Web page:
27 September 2019
Having enough to eat is a basic human right, but there are many challenges to seeing that this happens.
Hunger remains a huge global problem which is being tackled not only by local communities, but by the global research community. As we approach Freedom From Hunger day, 28 September 2019, we look at some of the work being done to address the problems.
A healthy sustainable future
Increasing environmental challenges, coupled with the need to ensure the supply of sustainably produced, nutritionally adequate food, is part of the discussion surrounding food supply and health globally. An international conference ‘Planting Seeds for the Future of Food’, held in July 2017, debated the pressing issues from the perspective of three major stakeholders; farming/agriculture, the food industry and consumers. The outcomes from the conference were published in SCI’s Journal of the Science of Food and Agriculture.
Many complex issues which have implications for the stakeholders were debated. These included the challenges for the current food and agriculture system if the United Nations second sustainability and development goal to end hunger, achieve food security and improved nutrition while promoting sustainable agriculture were to be met. Plant science is one tool for delivering nutrition and promoting sustainability along with soil quality and technologies for monitoring crop growth and tracking disease risk.
It was also highlighted that the food industry; from manufacturers through to retailers and food outlets had a role to play in influencing consumer behaviour and ultimately health. Micronutrient deficiencies and protein-energy malnutrition is a problem affecting millions of people. It was noted that around half the world’s maternal and child population is deficient in iron, iodine, vitamin A and zinc.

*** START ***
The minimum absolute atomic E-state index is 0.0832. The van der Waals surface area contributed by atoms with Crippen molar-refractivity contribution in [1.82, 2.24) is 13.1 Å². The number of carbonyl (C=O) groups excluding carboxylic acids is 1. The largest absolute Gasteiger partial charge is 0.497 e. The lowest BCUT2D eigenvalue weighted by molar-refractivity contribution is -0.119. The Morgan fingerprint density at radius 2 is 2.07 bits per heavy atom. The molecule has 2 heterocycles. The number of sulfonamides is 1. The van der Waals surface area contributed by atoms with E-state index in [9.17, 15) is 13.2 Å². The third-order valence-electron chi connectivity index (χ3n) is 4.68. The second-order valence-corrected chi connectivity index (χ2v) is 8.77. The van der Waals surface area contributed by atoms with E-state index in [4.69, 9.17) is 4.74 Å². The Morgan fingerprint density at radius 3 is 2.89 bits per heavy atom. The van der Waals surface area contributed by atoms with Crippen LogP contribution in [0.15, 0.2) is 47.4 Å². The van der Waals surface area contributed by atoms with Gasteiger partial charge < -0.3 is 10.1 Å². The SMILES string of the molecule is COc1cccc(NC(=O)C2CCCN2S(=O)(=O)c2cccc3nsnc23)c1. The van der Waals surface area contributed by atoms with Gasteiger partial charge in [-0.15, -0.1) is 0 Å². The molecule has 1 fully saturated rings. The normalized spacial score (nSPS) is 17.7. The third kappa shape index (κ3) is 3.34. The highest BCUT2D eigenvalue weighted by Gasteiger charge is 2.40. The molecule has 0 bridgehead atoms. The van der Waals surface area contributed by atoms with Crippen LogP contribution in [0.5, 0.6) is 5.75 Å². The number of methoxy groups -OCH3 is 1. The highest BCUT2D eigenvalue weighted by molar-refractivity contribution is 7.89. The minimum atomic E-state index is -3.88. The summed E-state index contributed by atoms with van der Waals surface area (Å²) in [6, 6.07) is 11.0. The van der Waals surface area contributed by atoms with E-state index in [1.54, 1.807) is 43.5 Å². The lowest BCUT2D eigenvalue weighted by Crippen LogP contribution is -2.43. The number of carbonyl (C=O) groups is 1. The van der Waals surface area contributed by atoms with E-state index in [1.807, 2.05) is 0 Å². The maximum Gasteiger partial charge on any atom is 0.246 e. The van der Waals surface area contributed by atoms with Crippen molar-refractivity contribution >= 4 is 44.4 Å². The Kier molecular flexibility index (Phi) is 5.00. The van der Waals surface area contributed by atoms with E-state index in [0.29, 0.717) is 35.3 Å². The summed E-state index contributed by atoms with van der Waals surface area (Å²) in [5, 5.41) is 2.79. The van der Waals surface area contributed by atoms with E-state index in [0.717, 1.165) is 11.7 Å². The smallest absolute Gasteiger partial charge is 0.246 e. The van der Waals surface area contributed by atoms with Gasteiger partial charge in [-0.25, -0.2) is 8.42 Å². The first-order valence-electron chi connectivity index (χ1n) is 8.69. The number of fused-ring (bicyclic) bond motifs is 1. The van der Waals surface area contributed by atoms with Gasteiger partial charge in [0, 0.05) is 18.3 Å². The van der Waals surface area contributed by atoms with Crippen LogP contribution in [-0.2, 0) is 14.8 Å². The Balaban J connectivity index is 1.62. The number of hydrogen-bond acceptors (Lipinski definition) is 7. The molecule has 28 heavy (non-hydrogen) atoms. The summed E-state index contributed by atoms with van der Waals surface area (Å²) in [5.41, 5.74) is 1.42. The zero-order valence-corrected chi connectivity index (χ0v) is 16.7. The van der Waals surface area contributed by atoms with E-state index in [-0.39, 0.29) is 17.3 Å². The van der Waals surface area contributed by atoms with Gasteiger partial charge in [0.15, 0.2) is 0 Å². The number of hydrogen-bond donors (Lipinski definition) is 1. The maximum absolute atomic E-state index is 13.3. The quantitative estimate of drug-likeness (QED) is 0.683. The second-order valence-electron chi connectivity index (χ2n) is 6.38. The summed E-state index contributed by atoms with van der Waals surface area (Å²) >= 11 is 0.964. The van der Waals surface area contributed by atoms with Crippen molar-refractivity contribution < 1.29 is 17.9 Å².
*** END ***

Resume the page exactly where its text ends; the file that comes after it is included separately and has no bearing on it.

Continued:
Less used food sources
Africa is abundant with vegetables and wild food that are nutritionally significant but not well known.
Commercial leafy greens such as cabbage, lettuce, spinach and kale are popular in urban centres where the relatively affluent population can afford them. However, in poorer rural communities, such as those in Africa, indigenous fruits and vegetables gathered from the wild are important components of diet. These plants thrive without the need for pesticides, herbicides or fertilisers. Many of these vegetables are also resistant to pests and disease.
Thriving in harsh conditions, many are rich in micronutrients and are often the cheapest sources of many essential vitamins and minerals. In addition, they may be beneficial in treating ailments such as diabetes, hypertension and cardiovascular disease.
Traditional leafy vegetables that are cultivated and consumed throughout most of sub-Saharan Africa include okra leaves, Celosia, Brassica, Hibiscus and Cucurbita. There are also many that are very localised, only associated with some regions or parts of Africa.
The paper, published in SCI’s Journal of the Science of Food and Agriculture, concludes that there is a need to develop improved management practices and use of these crops.
- SCI's Agrisciences Group
- SCI's Food Group
- Achieving food security
- Organic food consumers report better general health